by Tsvi Bisk and Moshe Dror
It seems to me self-evident that a serious reevaluation of Jewish life must begin with the extraordinary success of the Zionist project in the 20th century. Israel, for better or worse, has dominated the Jewish landscape for as long as any of us can remember. Its successes and failures have stood at the center of Jewish discourse for a century.
The aims of classical Zionism were to create a Jewish state, concentrate a majority of the Jewish People within that state, integrate peacefully into the Middle East, achieve relative economic independence and build a model society. Let’s review the record.
We have established a state which, despite Arab hostility, has become part of the world community.
Israel is now the largest Jewish community in the world and within 10-15 years will be larger than the entire Diaspora
We have created a vital and highly developed economy despite what some researchers estimate as 44 billion dollars of economic harm caused by the Arab boycott since the establishment of Israel.
Israel has been slowly integrating into the region over the past two and a half decades (despite intifadas and wars).
The model society is still a distant vision to say the least.
The last three decades have seen extraordinary political achievements that were but fantastic dreams during the first decades of Israel’s existence. I would make the case that Sadat’s visit to Jerusalem and the peace agreement with Egypt, the Madrid conference and the much maligned Oslo agreements with the Palestinians, as well as the subsequent peace agreement with Jordan represent Zionism’s greatest triumph since the creation of the State of Israel.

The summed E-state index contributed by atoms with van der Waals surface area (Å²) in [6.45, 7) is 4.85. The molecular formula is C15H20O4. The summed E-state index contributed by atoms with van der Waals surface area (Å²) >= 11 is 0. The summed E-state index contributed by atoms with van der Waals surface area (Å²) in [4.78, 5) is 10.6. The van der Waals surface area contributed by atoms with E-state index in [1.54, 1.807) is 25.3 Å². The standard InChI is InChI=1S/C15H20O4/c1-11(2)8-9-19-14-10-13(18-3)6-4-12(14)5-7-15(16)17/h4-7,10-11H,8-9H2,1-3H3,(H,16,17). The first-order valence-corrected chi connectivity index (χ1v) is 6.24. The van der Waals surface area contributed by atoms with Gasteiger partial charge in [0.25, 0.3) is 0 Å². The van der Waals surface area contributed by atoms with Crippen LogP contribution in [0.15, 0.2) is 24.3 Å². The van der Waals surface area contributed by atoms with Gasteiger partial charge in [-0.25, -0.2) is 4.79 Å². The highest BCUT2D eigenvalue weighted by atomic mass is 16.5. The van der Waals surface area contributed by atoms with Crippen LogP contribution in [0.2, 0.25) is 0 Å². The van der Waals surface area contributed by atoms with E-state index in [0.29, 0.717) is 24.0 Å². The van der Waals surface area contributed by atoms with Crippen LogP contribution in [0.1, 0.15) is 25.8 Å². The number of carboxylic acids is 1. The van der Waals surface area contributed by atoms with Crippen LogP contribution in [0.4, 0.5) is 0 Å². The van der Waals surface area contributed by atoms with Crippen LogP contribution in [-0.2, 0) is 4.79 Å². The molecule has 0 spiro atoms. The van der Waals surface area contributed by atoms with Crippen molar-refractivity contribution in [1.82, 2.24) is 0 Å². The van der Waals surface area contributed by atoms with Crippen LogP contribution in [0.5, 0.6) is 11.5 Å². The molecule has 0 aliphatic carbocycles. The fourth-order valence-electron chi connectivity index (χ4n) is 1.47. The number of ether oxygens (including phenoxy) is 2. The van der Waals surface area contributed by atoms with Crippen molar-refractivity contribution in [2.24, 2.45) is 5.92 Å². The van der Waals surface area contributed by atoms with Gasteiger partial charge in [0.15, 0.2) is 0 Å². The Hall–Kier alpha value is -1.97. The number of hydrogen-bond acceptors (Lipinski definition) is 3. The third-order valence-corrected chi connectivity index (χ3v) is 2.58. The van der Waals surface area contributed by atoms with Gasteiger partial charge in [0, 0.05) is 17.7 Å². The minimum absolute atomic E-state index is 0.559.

I say this because there has been an essential asymmetry between Arab and Zionist strategy following the creation of the State. Zionist strategy strove for Israel’s peaceful integration into the region while Arab strategy strove to drive the Jews out of the region. The peace process, as flawed as it is, is an unstated Arab admission that their strategy has failed and that Zionism’s has succeeded. This will remain the case no matter what the fate of the peace process following the second Intifada, the second Lebanese War or any other future crisis. What has been done cannot be undone, no matter how hard radical Islamists and Arab nationalists (and some Jews) try. They cannot deny that they sat with us in the same room, negotiated and signed peace treaties with us, conducted economic activity with us and made their own initiatives regarding a comprehensive settlement. Nor can they reverse other
consequences of these developments, such as Israel’s improved relationship with the rising powers of China and India which had been hindered because of these countries identification with the Arab cause. Even something as extreme as Egypt and Jordan revoking their treaties with Israel would not and could not cause China and India to revert to a position of status quo ante regarding their relationship with Israel.
Economic Achievements: Becoming Silicon Wadi
These political developments have had direct positive consequences for Israel’s economic health. Israel is a small country and dependent on exports. From 1991 (the Madrid Conference) to 2000 (the outbreak of the second Intifada) 60% of the growth in Israel’s exports were to countries with which we did not have full diplomatic and economic relations before 1991 (such as China and India). This was a major factor in Israel’s overall economic growth which averaged 4-5% a year during this period. Israel’s economy grew by 40% in the 90’s and we became a world class high-tech center – Silicon Wadi. This enabled us to absorb over one million new immigrants (which along with natural increase grew the Jewish population of Israel by 25%). This is why the peace process, no matter how flawed, is a Zionist asset in and of itself.
As a consequence of these economic achievements Israel has ceased to be dependent on Jewish philanthropy and will soon achieve independence from American aid. This is an outstanding accomplishment given the challenges